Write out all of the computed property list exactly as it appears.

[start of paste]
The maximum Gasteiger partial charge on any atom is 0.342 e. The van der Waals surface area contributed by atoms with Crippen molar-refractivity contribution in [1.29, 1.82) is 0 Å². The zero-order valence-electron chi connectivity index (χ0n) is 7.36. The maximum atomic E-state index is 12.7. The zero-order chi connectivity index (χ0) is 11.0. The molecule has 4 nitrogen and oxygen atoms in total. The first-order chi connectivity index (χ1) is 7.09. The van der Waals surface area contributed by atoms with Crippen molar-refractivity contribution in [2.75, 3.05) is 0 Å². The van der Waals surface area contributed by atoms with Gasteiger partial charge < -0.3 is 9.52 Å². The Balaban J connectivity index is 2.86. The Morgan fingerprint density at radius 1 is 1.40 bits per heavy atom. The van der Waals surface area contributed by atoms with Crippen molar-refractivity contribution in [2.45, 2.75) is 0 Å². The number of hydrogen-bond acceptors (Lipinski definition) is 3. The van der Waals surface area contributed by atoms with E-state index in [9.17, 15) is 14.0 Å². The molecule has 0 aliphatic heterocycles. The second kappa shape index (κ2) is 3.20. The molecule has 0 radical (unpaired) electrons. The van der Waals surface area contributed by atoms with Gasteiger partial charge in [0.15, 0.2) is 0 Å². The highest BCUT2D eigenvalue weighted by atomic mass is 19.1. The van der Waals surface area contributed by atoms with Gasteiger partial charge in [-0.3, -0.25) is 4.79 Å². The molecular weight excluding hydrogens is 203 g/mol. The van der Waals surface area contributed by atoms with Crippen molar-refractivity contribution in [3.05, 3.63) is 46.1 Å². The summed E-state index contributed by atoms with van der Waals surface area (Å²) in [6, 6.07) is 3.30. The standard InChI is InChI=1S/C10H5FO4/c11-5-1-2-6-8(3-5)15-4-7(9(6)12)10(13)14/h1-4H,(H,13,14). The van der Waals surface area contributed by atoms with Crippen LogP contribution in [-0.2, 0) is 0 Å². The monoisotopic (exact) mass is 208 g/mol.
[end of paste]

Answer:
The maximum Gasteiger partial charge on any atom is 0.342 e. The van der Waals surface area contributed by atoms with Crippen molar-refractivity contribution in [1.29, 1.82) is 0 Å². The zero-order valence-electron chi connectivity index (χ0n) is 7.36. The maximum atomic E-state index is 12.7. The zero-order chi connectivity index (χ0) is 11.0. The molecule has 4 nitrogen and oxygen atoms in total. The first-order chi connectivity index (χ1) is 7.09. The van der Waals surface area contributed by atoms with Crippen molar-refractivity contribution in [2.75, 3.05) is 0 Å². The van der Waals surface area contributed by atoms with Gasteiger partial charge < -0.3 is 9.52 Å². The Balaban J connectivity index is 2.86. The Morgan fingerprint density at radius 1 is 1.40 bits per heavy atom. The van der Waals surface area contributed by atoms with Crippen molar-refractivity contribution in [2.45, 2.75) is 0 Å². The number of hydrogen-bond acceptors (Lipinski definition) is 3. The van der Waals surface area contributed by atoms with E-state index in [9.17, 15) is 14.0 Å². The molecule has 0 aliphatic heterocycles. The second kappa shape index (κ2) is 3.20. The molecule has 0 radical (unpaired) electrons. The van der Waals surface area contributed by atoms with Gasteiger partial charge in [0.15, 0.2) is 0 Å². The highest BCUT2D eigenvalue weighted by atomic mass is 19.1. The van der Waals surface area contributed by atoms with Gasteiger partial charge in [-0.3, -0.25) is 4.79 Å². The molecular weight excluding hydrogens is 203 g/mol. The van der Waals surface area contributed by atoms with Crippen molar-refractivity contribution in [3.05, 3.63) is 46.1 Å². The summed E-state index contributed by atoms with van der Waals surface area (Å²) in [6, 6.07) is 3.30. The standard InChI is InChI=1S/C10H5FO4/c11-5-1-2-6-8(3-5)15-4-7(9(6)12)10(13)14/h1-4H,(H,13,14). The van der Waals surface area contributed by atoms with Crippen LogP contribution in [-0.2, 0) is 0 Å². The monoisotopic (exact) mass is 208 g/mol.